Ramblings from the Guide...

Well folks, the big winter season shows are quickly fading into a forgettable past, most of the fly orders have been filled for now, and we‘ve had some trips afield so far this season. Some of them were excellent and some, well, we were out on the stream and that can’t be all bad. Actually I believe we caught fish every day, even if not that many, and I’ll take that every time. So now, it is time to sit down and do the first Rod Rambling Column. I’m not a writer. I’m just a fisherman. Well, maybe I’m a frustrated writer who loves to fish and just never got around to writing. There was always a family with kids, a career, and one too many fish in the way.

This first column will be a little bit about me, how I think, and how I fish. Future columns will pretty much be about anything else that comes along, but mostly I hope they will provide you with some piece of information about the sport that will make the sport more pleasurable for you. If that means you catch more fish or understand why you caught a fish, well that’s even better.

Lefty Kreh coined a phrase some years ago about the progression of all fly fishermen as they advance in the sport of fly-fishing. The first phase is the effort to put together enough of the required skills to catch a fish. Any fish will do -- stupid or smart, stocked or wild, it does not matter. I have known some people who were really educated, smart, and intelligent people who worked at this stage for a number of seasons before they caught their first trout. I compliment them for sticking with it. It’s worth every ounce of the effort. The second phase for most fly fishermen, according to Lefty, is the numbers game: “I want to catch lots of fish”. Any fish will do, big or small, to complete this step in a fly fisher’s development. Depending on how one goes about accomplishing this feat may or may not require a leap in skill level. The third stage is to catch big fish consistently. In essence they have become big fish hunters. As long as you are not fishing in the farther reaches of the world on regular basis and you have reached this plateau in the fly-fishing world, then you have reached a plateau that few obtain and fewer still that understand why. The fourth phase in Lefty’s progression is the hard fish. These fish can be big or small but they are usually not stupid. These fish are the ones that lie at the end of the unreachable cast and the impossible float. If you can consistently pick off these fish, you are living in rarified air my friend and you know more than most. There are only a few fishermen who can claim this position.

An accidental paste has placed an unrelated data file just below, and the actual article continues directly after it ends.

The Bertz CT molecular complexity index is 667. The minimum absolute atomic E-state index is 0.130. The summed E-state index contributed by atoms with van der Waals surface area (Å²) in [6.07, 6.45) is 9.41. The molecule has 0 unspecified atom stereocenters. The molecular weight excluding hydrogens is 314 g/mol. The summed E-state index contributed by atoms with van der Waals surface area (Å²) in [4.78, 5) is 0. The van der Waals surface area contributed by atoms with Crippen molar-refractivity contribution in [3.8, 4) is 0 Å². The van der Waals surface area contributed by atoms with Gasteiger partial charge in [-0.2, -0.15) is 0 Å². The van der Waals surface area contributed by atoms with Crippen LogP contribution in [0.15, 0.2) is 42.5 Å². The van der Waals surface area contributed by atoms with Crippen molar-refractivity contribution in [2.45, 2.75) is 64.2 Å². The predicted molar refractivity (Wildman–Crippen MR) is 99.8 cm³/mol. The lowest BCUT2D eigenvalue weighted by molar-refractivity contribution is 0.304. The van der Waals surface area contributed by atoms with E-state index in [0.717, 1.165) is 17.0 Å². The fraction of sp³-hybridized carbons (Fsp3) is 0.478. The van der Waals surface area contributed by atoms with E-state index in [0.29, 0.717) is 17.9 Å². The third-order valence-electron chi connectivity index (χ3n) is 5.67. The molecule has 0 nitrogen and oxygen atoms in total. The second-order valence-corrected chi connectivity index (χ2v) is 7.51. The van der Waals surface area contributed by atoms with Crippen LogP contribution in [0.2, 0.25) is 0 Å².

In all due respect to Lefty, I would like to add one more phase to a fly fisherman’s development. When you reach the point where you have caught all the fish you ever wanted to, and there were some that were big, and there were some that were hard, and there were many of the other ones -- some which hold great memories and some are long forgotten -- but you have not lost the passion to catch one more, and better yet, you really enjoy it a thousand times more when you help someone else catch that next fish...that is when you have moved into my last phase in a fly fisher’ life cycle.

Yes, it’s true some people never progress very far into this hierarchy, but that’s OK if that’s all they’re looking for from the sport. You don’t have to become the reincarnation of Lefty or anyone else for that matter. That's the great thing about fly-fishing. It is a feel-good sport once one gets beyond the very beginning novice stages. There is so much about this sport that fishermen can pick which aspect of the sport they like, and that’s what they do, and that’s where they generally stay just because they like it and it feels good. The greatest example of this is the dry fly purist. They like to see the fly floating, usually down stream to them, and the trout rise to take it. There is this little adrenalin rush that goes with that sequence and it hooks a lot of people (no pun intended). Yes, we all know in time that there are varying levels of ‘consciousness' within the realm of the dry fly purist: “I only fish dry flies”; “I only fish dry flies to rising fish”; “I only fish dry flies to rising fish with a cane rod"; and lastly, “I only fish dry flies with a cane rod over wild rising fish”. So it is that someone can become fixated at some very sophisticated spots within any given level of the sport and they can become very good at what they do. The problem becomes that the fisherman can end up expending a lot of energy with very little in results. The question becomes: are you fishing or practicing your casting? It’s all in what feels good.